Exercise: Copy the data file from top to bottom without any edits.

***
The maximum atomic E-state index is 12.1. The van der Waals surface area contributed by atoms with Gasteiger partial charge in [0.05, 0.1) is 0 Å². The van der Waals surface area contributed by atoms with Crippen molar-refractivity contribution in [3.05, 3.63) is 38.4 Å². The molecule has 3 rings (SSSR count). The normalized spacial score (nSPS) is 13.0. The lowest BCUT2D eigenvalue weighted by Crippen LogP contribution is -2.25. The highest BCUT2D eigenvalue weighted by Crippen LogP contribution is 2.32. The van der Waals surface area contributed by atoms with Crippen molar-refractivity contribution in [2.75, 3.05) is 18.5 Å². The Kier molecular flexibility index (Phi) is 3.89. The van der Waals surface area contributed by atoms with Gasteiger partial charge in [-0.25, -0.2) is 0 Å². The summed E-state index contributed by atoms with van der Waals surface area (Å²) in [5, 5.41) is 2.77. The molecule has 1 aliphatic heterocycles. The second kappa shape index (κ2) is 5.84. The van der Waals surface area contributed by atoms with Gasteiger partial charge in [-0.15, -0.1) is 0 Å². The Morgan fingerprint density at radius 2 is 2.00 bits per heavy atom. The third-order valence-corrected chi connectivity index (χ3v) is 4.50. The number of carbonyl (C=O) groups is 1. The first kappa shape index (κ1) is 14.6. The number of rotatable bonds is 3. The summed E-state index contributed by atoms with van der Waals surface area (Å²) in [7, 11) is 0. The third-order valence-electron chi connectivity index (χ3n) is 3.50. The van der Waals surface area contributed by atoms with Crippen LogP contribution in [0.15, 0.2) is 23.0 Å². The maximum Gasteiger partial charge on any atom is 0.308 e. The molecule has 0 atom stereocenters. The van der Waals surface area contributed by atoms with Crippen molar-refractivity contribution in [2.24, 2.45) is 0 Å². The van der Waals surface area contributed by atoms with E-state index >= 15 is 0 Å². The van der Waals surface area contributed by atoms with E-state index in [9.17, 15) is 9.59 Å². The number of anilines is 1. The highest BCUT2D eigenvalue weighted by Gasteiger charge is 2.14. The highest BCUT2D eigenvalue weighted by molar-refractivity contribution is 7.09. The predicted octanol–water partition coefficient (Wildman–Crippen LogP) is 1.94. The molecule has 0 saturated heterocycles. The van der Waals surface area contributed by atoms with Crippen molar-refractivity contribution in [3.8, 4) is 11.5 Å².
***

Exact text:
The maximum atomic E-state index is 12.1. The van der Waals surface area contributed by atoms with Gasteiger partial charge in [0.05, 0.1) is 0 Å². The van der Waals surface area contributed by atoms with Crippen molar-refractivity contribution in [3.05, 3.63) is 38.4 Å². The molecule has 3 rings (SSSR count). The normalized spacial score (nSPS) is 13.0. The lowest BCUT2D eigenvalue weighted by Crippen LogP contribution is -2.25. The highest BCUT2D eigenvalue weighted by Crippen LogP contribution is 2.32. The van der Waals surface area contributed by atoms with Crippen molar-refractivity contribution in [2.75, 3.05) is 18.5 Å². The Kier molecular flexibility index (Phi) is 3.89. The van der Waals surface area contributed by atoms with Gasteiger partial charge in [-0.25, -0.2) is 0 Å². The summed E-state index contributed by atoms with van der Waals surface area (Å²) in [5, 5.41) is 2.77. The molecule has 1 aliphatic heterocycles. The second kappa shape index (κ2) is 5.84. The van der Waals surface area contributed by atoms with Gasteiger partial charge in [-0.15, -0.1) is 0 Å². The Morgan fingerprint density at radius 2 is 2.00 bits per heavy atom. The third-order valence-corrected chi connectivity index (χ3v) is 4.50. The number of carbonyl (C=O) groups is 1. The first kappa shape index (κ1) is 14.6. The number of rotatable bonds is 3. The summed E-state index contributed by atoms with van der Waals surface area (Å²) in [7, 11) is 0. The third-order valence-electron chi connectivity index (χ3n) is 3.50. The van der Waals surface area contributed by atoms with Crippen LogP contribution in [0.15, 0.2) is 23.0 Å². The maximum Gasteiger partial charge on any atom is 0.308 e. The molecule has 0 atom stereocenters. The van der Waals surface area contributed by atoms with Crippen molar-refractivity contribution in [2.24, 2.45) is 0 Å². The van der Waals surface area contributed by atoms with E-state index >= 15 is 0 Å². The van der Waals surface area contributed by atoms with E-state index in [9.17, 15) is 9.59 Å². The number of anilines is 1. The highest BCUT2D eigenvalue weighted by Gasteiger charge is 2.14. The highest BCUT2D eigenvalue weighted by molar-refractivity contribution is 7.09. The predicted octanol–water partition coefficient (Wildman–Crippen LogP) is 1.94. The molecule has 0 saturated heterocycles. The van der Waals surface area contributed by atoms with Crippen molar-refractivity contribution in [3.8, 4) is 11.5 Å².